Race, Geography, & Access to Health Care
NYLPI fought against the privatization and closure of New York City’s public hospitals during the fiscal crisis in the 1970s, and works now to ensure that the vital services of public and private hospitals remain available in low-income communities of color. The racial disparities in health in New York City are extreme: African-Americans and other racial minorities have disproportionately high rates of infant mortality, HIV/AIDS, diabetes, hypertension, substance abuse, mental illness, asthma, and other chronic illnesses. However, at a time when infant mortality rates for African-Americans are rising, the community of Central Brooklyn lost obstetrics and related services at two important community hospitals.
In response, medically under-served communities of color are fighting back to keep and increase access to health care. In January 2007, NYLPI and co-counsel, Chadbourne & Parke LLP, filed suit against New York State over the state’s plan to close Westchester Square Medical Center in the Bronx and eight other hospitals, as well as restructure about 50 other facilities statewide, as part of the Berger Commission process. Our plaintiffs and community partners in the case, the Concerned Residents Organizations (CRO) and Mechler Hall Senior Center, are both community-based organizations in the Bronx whose members and residents relied heavily upon Westchester Square Medical Center to meet their health care needs. In addition, NYLPI has worked closely with community coalitions in Southeast Queens, Central and East Brooklyn, and Southwest Brooklyn, providing legal and community organizing support to prevent hospital closures in these under-served areas of the city.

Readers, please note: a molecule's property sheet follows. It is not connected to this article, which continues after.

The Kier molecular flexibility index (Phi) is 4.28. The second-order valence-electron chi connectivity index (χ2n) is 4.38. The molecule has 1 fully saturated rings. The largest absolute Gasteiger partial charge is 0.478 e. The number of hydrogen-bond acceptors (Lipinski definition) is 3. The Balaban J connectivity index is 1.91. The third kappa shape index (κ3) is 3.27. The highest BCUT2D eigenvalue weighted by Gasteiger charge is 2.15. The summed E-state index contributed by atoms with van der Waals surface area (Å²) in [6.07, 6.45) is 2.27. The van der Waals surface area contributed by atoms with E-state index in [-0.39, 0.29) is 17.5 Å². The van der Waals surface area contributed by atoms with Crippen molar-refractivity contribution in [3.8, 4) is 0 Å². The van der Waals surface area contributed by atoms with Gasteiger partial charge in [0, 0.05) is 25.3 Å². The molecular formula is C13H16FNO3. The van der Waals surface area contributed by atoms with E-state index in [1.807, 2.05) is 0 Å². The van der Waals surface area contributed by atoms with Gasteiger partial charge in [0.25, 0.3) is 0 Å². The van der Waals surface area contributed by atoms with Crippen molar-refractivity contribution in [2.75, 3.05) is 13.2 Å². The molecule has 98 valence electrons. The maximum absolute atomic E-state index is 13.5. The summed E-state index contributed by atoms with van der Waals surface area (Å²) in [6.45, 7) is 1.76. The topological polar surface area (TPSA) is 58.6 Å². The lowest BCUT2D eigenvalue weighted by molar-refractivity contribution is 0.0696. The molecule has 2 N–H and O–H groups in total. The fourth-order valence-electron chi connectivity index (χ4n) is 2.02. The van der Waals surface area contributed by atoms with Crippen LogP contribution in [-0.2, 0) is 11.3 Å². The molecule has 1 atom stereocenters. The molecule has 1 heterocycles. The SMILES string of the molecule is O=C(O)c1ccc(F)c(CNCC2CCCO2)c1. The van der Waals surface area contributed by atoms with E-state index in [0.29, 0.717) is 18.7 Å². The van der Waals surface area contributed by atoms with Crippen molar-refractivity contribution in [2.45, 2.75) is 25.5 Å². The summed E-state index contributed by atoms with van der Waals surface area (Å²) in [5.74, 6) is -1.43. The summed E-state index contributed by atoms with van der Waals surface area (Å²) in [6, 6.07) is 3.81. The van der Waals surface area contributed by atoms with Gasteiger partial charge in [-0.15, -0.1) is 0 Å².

Currently, NYLPI is convening a broad, statewide coalition of community partners and health care advocates to establish an effective system for community-based health planning in New York State. The Coalition for Community Health Planning seeks the implementation of a community-based, health planning process that operates at the local, community level and results in the provision of and access to quality health services for medically underserved populations, especially low-income communities, communities of color, immigrant populations, and people with disabilities.